Banksy in Neverland
The curious appeal of a marginal artist
Men go mad in crowds, said Charles Mackay, author of Memoirs of Extraordinary Popular Delusions and the Madness of Crowds, but they recover their senses one by one. As if to bear him out, New Yorkers have been rushing to see a small piece of graffiti by Banksy, the famous British street artist who, clandestinely as usual, is “in residence” in New York for a month. Banksy’s latest creation was a small silhouette of the Twin Towers, out of one of which grew a golden chrysanthemum, painted on to the base of a building on Staple Street. It was not one of the artist’s best efforts, but such is his renown that people hurried to see it before it disappeared, apparently under the impression that by doing so they were demonstrating their enthusiasm for art.
Banksy is a cartoonist and social commentator whose works appear on buildings, bridges, and other constructions rather than in newspapers or in The New Yorker. He has turned himself into a Scarlet Pimpernel figure, whose aversion to public appearances has proved the best possible publicity. His work is often witty and pointed, though his choice of targets for satire is purely conventional and precisely what one might expect of a privileged member of the intellectual middle classes. Only in his manner of proceeding is he truly original. In other respects, his work seems that of a clever adolescent—one who is now approaching middle age.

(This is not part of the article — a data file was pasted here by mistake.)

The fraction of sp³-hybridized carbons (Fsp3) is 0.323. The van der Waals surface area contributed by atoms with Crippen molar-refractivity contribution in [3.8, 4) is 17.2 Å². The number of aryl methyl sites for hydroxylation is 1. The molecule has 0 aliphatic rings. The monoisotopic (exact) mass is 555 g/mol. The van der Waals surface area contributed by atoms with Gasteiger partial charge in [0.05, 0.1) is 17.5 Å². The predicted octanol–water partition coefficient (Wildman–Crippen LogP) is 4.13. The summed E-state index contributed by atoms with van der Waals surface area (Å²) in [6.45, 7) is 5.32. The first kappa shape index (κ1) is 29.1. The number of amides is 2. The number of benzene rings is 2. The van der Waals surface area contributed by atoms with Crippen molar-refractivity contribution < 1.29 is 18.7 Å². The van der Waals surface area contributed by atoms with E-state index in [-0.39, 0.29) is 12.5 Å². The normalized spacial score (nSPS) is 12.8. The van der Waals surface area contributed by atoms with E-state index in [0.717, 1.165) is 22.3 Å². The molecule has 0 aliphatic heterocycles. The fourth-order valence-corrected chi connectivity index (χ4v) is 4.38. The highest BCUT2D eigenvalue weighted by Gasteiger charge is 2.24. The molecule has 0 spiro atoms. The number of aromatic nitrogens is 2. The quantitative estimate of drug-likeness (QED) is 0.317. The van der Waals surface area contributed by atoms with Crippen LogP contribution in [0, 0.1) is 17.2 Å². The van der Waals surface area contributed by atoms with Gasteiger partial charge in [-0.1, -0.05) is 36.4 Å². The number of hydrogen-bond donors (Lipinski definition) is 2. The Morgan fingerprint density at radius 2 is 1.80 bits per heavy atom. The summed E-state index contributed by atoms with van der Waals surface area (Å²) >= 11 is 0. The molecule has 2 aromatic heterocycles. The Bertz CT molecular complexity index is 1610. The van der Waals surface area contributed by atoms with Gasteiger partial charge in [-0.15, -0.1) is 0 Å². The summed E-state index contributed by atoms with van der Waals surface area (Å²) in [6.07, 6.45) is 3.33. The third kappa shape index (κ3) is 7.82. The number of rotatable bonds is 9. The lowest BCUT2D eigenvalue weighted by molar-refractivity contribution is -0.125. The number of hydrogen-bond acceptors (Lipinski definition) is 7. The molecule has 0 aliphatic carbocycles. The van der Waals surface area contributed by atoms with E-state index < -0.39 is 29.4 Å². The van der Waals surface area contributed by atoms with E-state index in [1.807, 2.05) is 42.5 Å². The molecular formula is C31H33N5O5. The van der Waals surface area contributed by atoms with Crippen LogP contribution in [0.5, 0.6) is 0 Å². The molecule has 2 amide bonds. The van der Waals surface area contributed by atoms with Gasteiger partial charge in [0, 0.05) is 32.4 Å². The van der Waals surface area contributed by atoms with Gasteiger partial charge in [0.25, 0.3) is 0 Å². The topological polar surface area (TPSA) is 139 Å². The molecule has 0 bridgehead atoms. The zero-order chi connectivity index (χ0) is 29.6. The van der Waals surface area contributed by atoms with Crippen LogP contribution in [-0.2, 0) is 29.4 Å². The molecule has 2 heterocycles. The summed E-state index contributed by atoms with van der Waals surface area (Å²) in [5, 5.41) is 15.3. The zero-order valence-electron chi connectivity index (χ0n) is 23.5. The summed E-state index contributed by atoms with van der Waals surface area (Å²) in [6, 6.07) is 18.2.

The enormous interest his work arouses, disproportionate to its artistic merit, shows not that there is fashion in art, but that an adolescent sensibility is firmly entrenched in our culture. The New York Times reports that a lawyer, Ilyssa Fuchs, rushed from her desk the moment she heard about Banksy’s latest work and ran more than half a mile to see it. Would she have done so if a delicate fresco by Piero della Francesca had been discovered in Grand Central Terminal? In the modern world, art and celebrity are one. And we are all Peter Pan now: we don’t want to grow up.
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